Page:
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December 5th Challenge Day

Let Us Be A Part of Change!

We  request that you support the upcoming Community Challenge Day being sponsored by the coalition of AYE (the Association for Youth Empowerment), DION (Detroit Interfaith Outreach Network) and BDYM (the Better Detroit Youth Movement).

Here’s the deal … On December 5, 2015, we will bring together 100+ people, of different ethnic backgrounds, races and religions ~ most of whom are complete strangers to each other. By the end of the day, because of the groundbreaking nature of the Challenge Day, attendees will experience community AND the possibility of a new future for our region.

We say that overcoming the separation AND BREAKING DOWN THE STEREOTYPES is the first step in experiencing our neighbors as ourselves ~ which we say is the key to making Detroit the city of our dreams. Challenge Days break down stereotypes!

Please join us! Registering to attend the Challenge Day on December 5th is easy. Just click here.

If you can’t join us, please donate to support out efforts. Just click here.

Here are 3 video clips that share the impact of Challenge Day. Leeza Gibbons’ and Marianne Williamson’s videos are less than 3 minutes long and Oprah’s is 8 minutes long.

Please check out one – or all – of the videos, and then follow your heart.
Leeza Gibbons / Teen Files ~
Oprah and MTV Endorse Challenge Day ~
Marianne Williamson endorsing Challenge Day ~

Please call Pandy Kemp at 313-492-7702 or David Abramson at 734-646-2274 if you have any questions. We will be happy to answer them.

Thank you very much! It’s an honor and privilege to serve the community with you


AYE Seeking Volunteer Assistance

Dear AYE Friends,

Thanks to the active participation of our AYE community, we’re growing our programs, projects and activities at breakneck speeds – through Community Challenge Days, Prosperity Year Gatherings, Dave Ramsey’s Core Financial Wellness classes and other transformational growth and development programs. To fully make the opportunity and possibility of our work available to our metro Detroit community, we’re seeking your assistance.

The Association for Youth Empowerment is looking for part-time volunteer assistance with organizing and tracking our many projects and activities. The commitment you make is to getting more out of it than you put into it.

To learn more about this training and development opportunity, please contact AYE Board President, Robert Cooper, at (313) 510-3770.

Best regards,

Jennifer

AYE Board Secretary

AYE is dedicated to challenging and empowering young people to create the Beloved Community. We partner with community leaders and organizations who share a common purpose of recognizing social oppression and fostering respect, acceptance and compassion in our families, schools and communities.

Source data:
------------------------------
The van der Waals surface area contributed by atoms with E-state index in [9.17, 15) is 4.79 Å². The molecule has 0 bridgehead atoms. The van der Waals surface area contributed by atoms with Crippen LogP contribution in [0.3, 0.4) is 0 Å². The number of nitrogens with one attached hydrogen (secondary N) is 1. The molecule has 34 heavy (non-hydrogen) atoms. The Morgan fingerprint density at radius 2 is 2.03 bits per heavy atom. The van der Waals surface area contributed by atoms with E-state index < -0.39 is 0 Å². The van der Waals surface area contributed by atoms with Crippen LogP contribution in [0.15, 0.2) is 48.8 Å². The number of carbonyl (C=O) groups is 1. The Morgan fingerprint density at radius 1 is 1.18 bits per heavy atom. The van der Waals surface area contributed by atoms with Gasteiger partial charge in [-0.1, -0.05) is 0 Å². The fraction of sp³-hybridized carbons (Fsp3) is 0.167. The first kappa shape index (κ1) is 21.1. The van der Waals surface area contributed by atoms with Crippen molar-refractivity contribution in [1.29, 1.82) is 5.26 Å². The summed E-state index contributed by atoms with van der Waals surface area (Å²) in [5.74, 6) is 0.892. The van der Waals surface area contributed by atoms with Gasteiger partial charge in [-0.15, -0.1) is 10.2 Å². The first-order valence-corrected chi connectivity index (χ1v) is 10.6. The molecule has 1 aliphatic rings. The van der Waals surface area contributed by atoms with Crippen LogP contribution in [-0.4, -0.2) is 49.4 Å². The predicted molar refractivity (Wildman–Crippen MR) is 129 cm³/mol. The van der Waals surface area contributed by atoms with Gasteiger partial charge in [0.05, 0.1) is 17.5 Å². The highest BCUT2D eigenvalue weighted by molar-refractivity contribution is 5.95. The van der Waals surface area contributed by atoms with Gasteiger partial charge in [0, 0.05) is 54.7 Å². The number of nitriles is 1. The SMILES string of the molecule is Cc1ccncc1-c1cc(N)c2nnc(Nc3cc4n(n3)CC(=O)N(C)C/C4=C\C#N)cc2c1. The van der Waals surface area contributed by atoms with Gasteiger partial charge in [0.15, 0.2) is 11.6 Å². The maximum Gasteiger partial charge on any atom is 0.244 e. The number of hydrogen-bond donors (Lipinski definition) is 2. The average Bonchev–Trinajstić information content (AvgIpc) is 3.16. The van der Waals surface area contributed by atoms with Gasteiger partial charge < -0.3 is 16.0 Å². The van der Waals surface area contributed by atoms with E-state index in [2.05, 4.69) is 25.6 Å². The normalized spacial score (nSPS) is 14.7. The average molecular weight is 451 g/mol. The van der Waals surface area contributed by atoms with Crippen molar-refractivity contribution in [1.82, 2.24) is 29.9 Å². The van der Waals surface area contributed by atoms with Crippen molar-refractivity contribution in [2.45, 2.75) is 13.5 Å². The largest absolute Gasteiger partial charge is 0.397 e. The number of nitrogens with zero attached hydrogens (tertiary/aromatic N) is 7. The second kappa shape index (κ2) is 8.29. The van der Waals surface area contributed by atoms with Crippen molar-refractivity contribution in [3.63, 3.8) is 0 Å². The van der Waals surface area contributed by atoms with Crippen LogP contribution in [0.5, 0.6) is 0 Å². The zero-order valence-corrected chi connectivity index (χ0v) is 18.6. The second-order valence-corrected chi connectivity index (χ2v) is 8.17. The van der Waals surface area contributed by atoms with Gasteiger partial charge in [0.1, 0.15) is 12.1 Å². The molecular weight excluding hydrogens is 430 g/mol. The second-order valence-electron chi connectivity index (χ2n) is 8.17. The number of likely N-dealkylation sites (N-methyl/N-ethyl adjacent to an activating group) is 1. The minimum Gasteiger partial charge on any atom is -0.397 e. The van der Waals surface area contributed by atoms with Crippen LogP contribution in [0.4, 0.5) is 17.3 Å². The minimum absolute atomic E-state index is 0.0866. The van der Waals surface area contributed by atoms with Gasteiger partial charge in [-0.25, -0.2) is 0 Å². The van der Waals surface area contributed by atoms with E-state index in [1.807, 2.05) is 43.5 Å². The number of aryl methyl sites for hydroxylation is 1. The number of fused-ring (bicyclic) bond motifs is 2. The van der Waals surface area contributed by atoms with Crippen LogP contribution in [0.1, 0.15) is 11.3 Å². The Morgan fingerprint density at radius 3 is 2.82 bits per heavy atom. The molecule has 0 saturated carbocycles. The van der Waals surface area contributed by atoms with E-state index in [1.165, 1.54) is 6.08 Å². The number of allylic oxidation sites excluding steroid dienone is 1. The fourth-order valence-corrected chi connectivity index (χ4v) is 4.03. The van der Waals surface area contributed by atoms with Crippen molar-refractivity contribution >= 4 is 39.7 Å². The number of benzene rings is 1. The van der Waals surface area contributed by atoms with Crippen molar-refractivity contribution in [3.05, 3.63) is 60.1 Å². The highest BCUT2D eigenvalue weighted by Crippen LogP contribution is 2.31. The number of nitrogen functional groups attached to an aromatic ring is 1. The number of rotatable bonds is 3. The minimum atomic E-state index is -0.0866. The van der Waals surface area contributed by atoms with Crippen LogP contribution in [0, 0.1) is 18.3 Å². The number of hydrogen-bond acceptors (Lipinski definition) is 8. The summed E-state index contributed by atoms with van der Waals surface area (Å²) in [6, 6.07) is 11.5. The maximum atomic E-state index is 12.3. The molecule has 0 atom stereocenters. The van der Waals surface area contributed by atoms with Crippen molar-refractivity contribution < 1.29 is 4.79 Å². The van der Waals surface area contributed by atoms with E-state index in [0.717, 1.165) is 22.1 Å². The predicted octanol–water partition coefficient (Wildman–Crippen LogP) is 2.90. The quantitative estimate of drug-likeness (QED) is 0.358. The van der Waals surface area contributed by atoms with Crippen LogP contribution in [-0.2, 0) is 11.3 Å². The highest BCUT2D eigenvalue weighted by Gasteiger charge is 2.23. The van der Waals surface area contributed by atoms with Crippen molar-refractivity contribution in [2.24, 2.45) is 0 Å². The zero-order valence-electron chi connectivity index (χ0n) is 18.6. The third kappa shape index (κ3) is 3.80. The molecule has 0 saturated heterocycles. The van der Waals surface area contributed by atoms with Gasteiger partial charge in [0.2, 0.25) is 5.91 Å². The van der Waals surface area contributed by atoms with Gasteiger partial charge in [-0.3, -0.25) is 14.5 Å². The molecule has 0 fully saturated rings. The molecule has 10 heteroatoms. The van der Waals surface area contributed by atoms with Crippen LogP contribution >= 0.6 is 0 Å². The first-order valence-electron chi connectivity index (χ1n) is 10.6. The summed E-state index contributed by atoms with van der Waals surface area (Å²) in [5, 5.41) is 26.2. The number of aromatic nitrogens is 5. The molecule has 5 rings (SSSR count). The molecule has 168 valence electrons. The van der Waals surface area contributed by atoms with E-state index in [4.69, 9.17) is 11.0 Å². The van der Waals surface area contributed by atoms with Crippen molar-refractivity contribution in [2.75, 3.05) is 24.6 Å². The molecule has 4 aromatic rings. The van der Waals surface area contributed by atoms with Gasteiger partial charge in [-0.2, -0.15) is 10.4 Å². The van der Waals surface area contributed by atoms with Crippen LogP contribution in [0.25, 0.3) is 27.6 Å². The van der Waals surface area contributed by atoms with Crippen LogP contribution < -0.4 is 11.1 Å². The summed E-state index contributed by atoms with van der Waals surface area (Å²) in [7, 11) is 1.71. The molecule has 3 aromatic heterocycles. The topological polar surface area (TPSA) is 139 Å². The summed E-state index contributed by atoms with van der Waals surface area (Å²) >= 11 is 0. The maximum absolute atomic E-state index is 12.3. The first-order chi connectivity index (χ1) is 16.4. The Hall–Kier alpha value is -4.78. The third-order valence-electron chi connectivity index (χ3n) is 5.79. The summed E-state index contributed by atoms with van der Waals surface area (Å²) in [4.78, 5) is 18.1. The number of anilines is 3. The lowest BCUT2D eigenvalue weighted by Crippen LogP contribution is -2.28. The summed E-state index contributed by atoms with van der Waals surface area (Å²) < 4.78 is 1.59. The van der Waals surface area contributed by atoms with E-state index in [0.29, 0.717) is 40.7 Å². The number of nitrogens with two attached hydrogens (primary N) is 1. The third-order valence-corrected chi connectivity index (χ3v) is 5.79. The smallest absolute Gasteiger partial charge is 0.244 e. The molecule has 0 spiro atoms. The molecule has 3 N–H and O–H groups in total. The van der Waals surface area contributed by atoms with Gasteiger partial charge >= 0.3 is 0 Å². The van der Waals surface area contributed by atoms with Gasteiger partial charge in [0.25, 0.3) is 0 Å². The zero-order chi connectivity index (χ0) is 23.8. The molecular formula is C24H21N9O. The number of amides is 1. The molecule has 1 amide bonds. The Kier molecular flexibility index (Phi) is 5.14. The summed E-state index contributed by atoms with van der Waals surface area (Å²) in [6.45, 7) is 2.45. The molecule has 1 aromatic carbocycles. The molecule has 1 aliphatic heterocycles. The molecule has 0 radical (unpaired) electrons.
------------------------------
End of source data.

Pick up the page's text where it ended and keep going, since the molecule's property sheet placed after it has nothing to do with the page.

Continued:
aye logo sunburst (1)


AYE Community Potluck February 13th 2015

 

 

Hello Friends and Family of AYE,

You’re invited to join friends and family of the Association for Youth Empowerment for a community potluck on Friday, Feb. 13th. Our Community Potluck is an occasion for us to to come together and share joys, challenges, music making and whatever else evolves!

All are welcome – young and old alike. Bring yourself, a friend, a neighbor, a dish to share, an instrument or a song to perform.

AYE Community Potluck

Friday, Feb. 13

6:30 pm – 9:30 pm

Bushnell Congregational Church

1500 Southfield Fwy, Detroit, MI 48223
AYE Community Potluck

 

 


The Craig Fahle Show: “Bridging 8 Mile” to Hold Challenge Days this Weekend

http://wdet.org/shows/craig-fahle-show/episode/bridging-8-mile/

 Bridging 8 Mile is an organization that seeks to unite the people who live on either side of Detroit’s city limits. In their vision statement on their website it says, “it is common for whites to view members of the black community as ‘the other;’ dangerous, untrustworthy, and ‘less than.’ It is common for the black community to view whites as, uncaring, untrustworthy, and hostile.”The organizations goal is to conquer this divide through structured events like the “Challenge Days” coming up this weekend.

In this segment we hear from three members of Metro Detroit who appear to be bridging the divide: David Abramson, Robert Cooper, and Rasheda Williams.

event

Click on the above audio player to listen and add your comments below.

DO YOU AGREE WITH BRIDGING 8 MILE? IS THERE A DIVIDE BETWEEN THE PEOPLE WHO LIVE WITHIN THE LIMITS OF 8 MILE AND THOSE WHO LIVE OUTSIDE OF IT? WHAT SIDE DO YOU LIVE ON AND HOW OFTEN DO YOU CROSS THE DIVIDE? LET US KNOW, BELOW…

JEFF GABRIELSON – ENTREPRENEUR AND CONSULTANT BOARD MEMBER, ASSOCIATION FOR YOUTH EMPOWERMENT, FORMER JR. CHALLENGE DAY LEADER

http://www.challengeday.org/board-members.php#Gabrielson

Jeff Gabrielson

From a young age Jeff understood the power of community. Being one of six children and raised by parents whose top priority was family, he learned that together we can overcome anything and achieve what we desire. As a father of three, Jeff knows full well the challenges of raising children in today’s world.